UNLIKE ENGLAND, Thailand or Iran, Sweden no longer has a state religion. The Church of Sweden, Europe’s largest Lutheran community, was formally written off by the government as early as 2000. But its roots are deep: it traces its history to a 16th-century quarrel between King Gustav Vasa and the pope. About half of the Swedes still belong to it. And true to the country’s democratic spirit, they get to vote on who runs it. On September 19, about 17% of the Church’s 5.7 million members voted for their governing synod.
Some issues in the election were religious, such as a proposed ban on new denominational schools. But others were more secular, including climate change, immigration and gay marriage. This is partly due to the fact that most of the “nomination groups” that field candidates for the synod are linked to political parties. The left seems to be doing better in church elections. The Social Democrats received 28% of the vote and 70 of the synod’s 251 seats, similar to their share in parliament. But the right-wing Sweden Democrats took only 8% in the church election, about half of the result in the national election.
One issue is whether political parties should be involved at all. The synod’s second largest group is POSK, an impartial outfit. “We have become more of a community of opinion instead of a community of faith,” argues Amanda Carlshamre, POSK ‘s chairman. This year, the archbishop went against a language test requirement for Swedish citizenship. Olle Reichenberg, chairman of the Bourgeois Alternative, the largest center-right nomination group, thinks it should be left to Parliament. Others argue that secular commitment is part of the Church’s tradition. As one of Sweden’s largest owners of agricultural land and forests, the church can hardly ignore climate change, states Jesper Eneroth, chairman of the Synod Social Democrats.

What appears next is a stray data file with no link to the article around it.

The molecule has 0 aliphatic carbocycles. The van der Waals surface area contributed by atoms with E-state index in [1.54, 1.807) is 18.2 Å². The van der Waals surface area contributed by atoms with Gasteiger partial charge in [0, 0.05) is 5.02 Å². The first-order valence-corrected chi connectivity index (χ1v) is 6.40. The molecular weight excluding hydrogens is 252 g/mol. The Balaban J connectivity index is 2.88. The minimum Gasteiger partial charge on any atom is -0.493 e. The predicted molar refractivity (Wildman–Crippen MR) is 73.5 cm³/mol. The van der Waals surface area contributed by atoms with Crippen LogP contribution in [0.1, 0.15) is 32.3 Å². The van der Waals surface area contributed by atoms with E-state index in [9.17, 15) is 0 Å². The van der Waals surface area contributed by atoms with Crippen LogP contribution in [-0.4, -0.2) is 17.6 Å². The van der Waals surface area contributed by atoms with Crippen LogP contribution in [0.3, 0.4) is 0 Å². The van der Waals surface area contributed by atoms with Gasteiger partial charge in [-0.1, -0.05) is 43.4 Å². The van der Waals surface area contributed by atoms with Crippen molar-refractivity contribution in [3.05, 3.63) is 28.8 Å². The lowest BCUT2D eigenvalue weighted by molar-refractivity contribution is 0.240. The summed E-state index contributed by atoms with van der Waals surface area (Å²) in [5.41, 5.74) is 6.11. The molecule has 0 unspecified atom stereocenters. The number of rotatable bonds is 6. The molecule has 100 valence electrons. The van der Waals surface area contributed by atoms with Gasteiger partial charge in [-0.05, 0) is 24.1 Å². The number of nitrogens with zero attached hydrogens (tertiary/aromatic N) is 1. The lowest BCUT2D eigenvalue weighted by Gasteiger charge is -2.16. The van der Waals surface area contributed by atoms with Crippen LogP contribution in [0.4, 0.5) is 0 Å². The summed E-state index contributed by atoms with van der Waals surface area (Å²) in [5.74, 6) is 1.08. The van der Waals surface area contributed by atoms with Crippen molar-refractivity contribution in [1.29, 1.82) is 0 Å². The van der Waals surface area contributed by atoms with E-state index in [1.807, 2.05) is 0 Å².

It is not clear how much the synod can do to the church’s biggest problem, diminishing interest. Only 3% of Swedes regularly attend services. Most of the major doctrinal disputes are over. The church has had same-sex marriages since 2009. The conservatives want to continue to let some old-fashioned priests opt out. It does not make progressive. It seems like a small point, but the churches have been split over smaller ones.
This article was published in the European section of the print edition under the heading “Selected”